(Man, I have a sour taste in my mouth!)

      Most of us don’t have a lot of spare time, but if you can make some, you might want to describe your situation to some consumer watchdog/activist/advocate type people/orgs.


      Comment by techpaul | May 29, 2009

  10. I was unfortunately sucked in to MyLife in a similar manner. I responded no to the import of my contacts and yet I am constantly answering the question “What is this MyLife thing” from friends and family. I have tried to delete my account twice with no luck and will now send email to everyone I know apologizing for imposing this on them and to warn them to stay away from MyLife. I’ll try the phone number listed above but I don’t hold out much hope.


    Comment by KP | June 1, 2009

    • KP,
      You answered “No” but got hoovered.. and you cannot delete your account using the Settings feature in your Profile???


      Please let us know what happens with your phone call.


      Comment by techpaul | June 1, 2009

  11. Just went through the same experience.
    this is the email I had to send everyone in my contact list.

    To everyone in my contact list.
    If you received an email from inviting you to join me under the name of “M Mergui”, just ignore it. in just a few click they got my entire address book and sent an email to everyone with an invitation. after checking online I realized I wasn’t the only one been scammed.
    if you care to know how they scammed me and other, read this article.
    I pretty much went through the same scenario, so don’t do it or else you will find yourself sending a similar email to everyone in your contact list to apologize.



    Comment by mm | June 15, 2009

    • mm,
      Based on the number of search referrals to this article, I am convinced of two things — you and I are not alone; and, the “public” is NOT HAPPY with


      Comment by techpaul | June 15, 2009



    Comment by Brenda Todd | June 16, 2009

    • Ms Todd,
      You need to tell MyLife this, not me.


      Comment by techpaul | June 16, 2009

  13. I do not do any “social networking”; my husband and I are very private people. BUT, here’s how we almost got sucked in:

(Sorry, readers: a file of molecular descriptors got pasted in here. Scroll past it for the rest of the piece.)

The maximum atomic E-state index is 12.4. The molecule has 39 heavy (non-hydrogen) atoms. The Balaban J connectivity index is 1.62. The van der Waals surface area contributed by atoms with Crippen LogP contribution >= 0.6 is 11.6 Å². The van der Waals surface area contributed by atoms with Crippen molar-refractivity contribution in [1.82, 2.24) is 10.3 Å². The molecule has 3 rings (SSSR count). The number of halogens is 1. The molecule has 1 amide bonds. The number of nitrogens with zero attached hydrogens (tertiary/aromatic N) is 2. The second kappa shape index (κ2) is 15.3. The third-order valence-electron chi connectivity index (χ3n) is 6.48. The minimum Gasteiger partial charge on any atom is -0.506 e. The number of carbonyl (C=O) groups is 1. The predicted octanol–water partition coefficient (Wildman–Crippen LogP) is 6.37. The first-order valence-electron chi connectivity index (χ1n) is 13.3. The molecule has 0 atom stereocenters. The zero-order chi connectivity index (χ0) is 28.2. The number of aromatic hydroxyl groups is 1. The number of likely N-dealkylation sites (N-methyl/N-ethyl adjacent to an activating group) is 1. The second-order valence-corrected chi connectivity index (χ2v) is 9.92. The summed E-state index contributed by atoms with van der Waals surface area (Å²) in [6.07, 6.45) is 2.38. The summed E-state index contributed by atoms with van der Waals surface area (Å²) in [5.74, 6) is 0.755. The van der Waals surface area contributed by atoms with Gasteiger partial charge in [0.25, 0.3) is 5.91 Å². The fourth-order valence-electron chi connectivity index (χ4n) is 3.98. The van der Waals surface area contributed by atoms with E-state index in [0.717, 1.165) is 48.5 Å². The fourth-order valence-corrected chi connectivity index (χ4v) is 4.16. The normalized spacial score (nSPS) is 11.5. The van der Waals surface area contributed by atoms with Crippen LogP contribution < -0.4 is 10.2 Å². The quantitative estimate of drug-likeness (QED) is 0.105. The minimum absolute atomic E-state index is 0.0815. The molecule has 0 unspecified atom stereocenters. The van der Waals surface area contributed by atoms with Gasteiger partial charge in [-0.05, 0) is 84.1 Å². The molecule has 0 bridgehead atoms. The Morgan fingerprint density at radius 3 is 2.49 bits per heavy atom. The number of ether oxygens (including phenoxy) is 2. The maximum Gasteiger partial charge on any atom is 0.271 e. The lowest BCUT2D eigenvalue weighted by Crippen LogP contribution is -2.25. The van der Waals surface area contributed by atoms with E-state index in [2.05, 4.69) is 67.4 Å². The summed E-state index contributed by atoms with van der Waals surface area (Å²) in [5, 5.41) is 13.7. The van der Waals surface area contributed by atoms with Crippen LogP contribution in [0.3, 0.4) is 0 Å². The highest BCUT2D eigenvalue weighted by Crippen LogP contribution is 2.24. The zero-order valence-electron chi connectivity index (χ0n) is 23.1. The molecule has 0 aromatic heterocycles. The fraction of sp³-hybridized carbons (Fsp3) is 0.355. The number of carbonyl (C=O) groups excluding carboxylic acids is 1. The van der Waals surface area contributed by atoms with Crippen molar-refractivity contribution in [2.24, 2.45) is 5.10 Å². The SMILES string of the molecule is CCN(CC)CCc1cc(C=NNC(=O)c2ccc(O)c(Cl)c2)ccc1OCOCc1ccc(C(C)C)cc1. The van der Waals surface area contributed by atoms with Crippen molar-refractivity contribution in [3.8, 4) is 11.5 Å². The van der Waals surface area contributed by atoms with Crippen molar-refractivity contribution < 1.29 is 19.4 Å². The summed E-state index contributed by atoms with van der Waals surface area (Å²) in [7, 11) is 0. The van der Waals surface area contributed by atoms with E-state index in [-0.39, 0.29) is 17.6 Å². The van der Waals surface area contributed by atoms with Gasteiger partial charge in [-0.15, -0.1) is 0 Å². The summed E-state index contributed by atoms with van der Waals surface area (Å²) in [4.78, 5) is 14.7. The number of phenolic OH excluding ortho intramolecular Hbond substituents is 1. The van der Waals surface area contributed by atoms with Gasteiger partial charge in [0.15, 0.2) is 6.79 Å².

Last year our 16 year old son was on myspace. There was an obsessed 37 year old woman cyber stalking him so, he set his profile to private, trying to keep her out. So, she set up an imposter profile posing as a 16 year old girl (fake photo & all), sent him a request to make her a “friend” and he fell for it. She proceeded to contact his friends and download the pics he had posted. We had no idea he had our family vacations, inside of our home, etc… Once he came to us to tell us the whole ugly story and we did some detective work (my husband’s a communications expert for the government), we were able to track down the phony profile. We complained to myspace and they reluctantly removed both of this child-stalker’s profiles.
    We deleted our son’s myspace and thought the whole thing was behind us. This is where we king of have to thank, in a way. A couple of weeks ago, we received an invitation from “the stalker” to join “mylfe”. I guess she still had an email address somehow attached to the myspace account in her address book. This alerted us to her new email address. From there, we found out that she’s at it again. She had (has) our family (wedding, children, trips, pets) posted on at least 3 different sites. MOST have cooperated in removing our private family photos but, not mylife/ reunion. They won’t even acknowledge our complaint until, you guessed it, we become a “premium member”. What a scam! Our next move? We’ll have to take this to the Feds. Yep, this site is definitely a big scam. Not only that, I guess they welcome child predators! Sure hope they get shut down soon!


    Comment by MJS | June 21, 2009

    • MJS,
      Thank you for sharing your story.


      Comment by techpaul | June 21, 2009

  14. Thank you so much for this explanation, and also for giving the opportunity to people express their comments which is also a kind of warning about the scam.

    I’ve found your site googling the words “”, and that is wonderful for whoever needs the explanation like me.

    I want to cooperate, by telling everyone here that also FACEBOOK has the same policy! My daughter who lives abroad sent me an invitation, I accepted, but kept very private, letting only her, as a friend, view my “profile” which I never updated (my husband and I are also very private like someone wrote above). Well, one of these days my daughter asked me to login and see some pictures she had published, and to my great astonishement, I say a list of persons that I know, with their pictures, under the title: “people you might like to contact” or something of the sort. I had never granted the site the right to access my email!!! And those people, now I know, are in my address book. It’s amazing, also Facebook doing that. A shame.